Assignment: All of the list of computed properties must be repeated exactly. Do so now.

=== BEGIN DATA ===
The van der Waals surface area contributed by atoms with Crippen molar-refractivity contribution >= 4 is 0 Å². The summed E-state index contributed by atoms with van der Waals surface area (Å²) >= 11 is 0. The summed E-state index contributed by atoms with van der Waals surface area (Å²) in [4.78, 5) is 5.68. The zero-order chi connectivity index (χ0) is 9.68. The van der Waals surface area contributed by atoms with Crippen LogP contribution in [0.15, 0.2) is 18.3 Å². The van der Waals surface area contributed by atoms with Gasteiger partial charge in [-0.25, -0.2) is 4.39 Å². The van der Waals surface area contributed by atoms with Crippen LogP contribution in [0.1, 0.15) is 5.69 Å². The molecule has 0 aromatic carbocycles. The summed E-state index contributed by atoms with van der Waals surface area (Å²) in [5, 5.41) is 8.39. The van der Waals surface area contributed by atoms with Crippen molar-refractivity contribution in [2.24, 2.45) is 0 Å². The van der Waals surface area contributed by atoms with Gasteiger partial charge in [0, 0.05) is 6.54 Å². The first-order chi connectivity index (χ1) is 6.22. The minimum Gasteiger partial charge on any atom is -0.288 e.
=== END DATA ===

The van der Waals surface area contributed by atoms with Crippen molar-refractivity contribution >= 4 is 0 Å². The summed E-state index contributed by atoms with van der Waals surface area (Å²) >= 11 is 0. The summed E-state index contributed by atoms with van der Waals surface area (Å²) in [4.78, 5) is 5.68. The zero-order chi connectivity index (χ0) is 9.68. The van der Waals surface area contributed by atoms with Crippen LogP contribution in [0.15, 0.2) is 18.3 Å². The van der Waals surface area contributed by atoms with Gasteiger partial charge in [-0.25, -0.2) is 4.39 Å². The van der Waals surface area contributed by atoms with Crippen LogP contribution in [0.1, 0.15) is 5.69 Å². The molecule has 0 aromatic carbocycles. The summed E-state index contributed by atoms with van der Waals surface area (Å²) in [5, 5.41) is 8.39. The van der Waals surface area contributed by atoms with Crippen molar-refractivity contribution in [2.24, 2.45) is 0 Å². The van der Waals surface area contributed by atoms with Gasteiger partial charge in [0, 0.05) is 6.54 Å². The first-order chi connectivity index (χ1) is 6.22. The minimum Gasteiger partial charge on any atom is -0.288 e.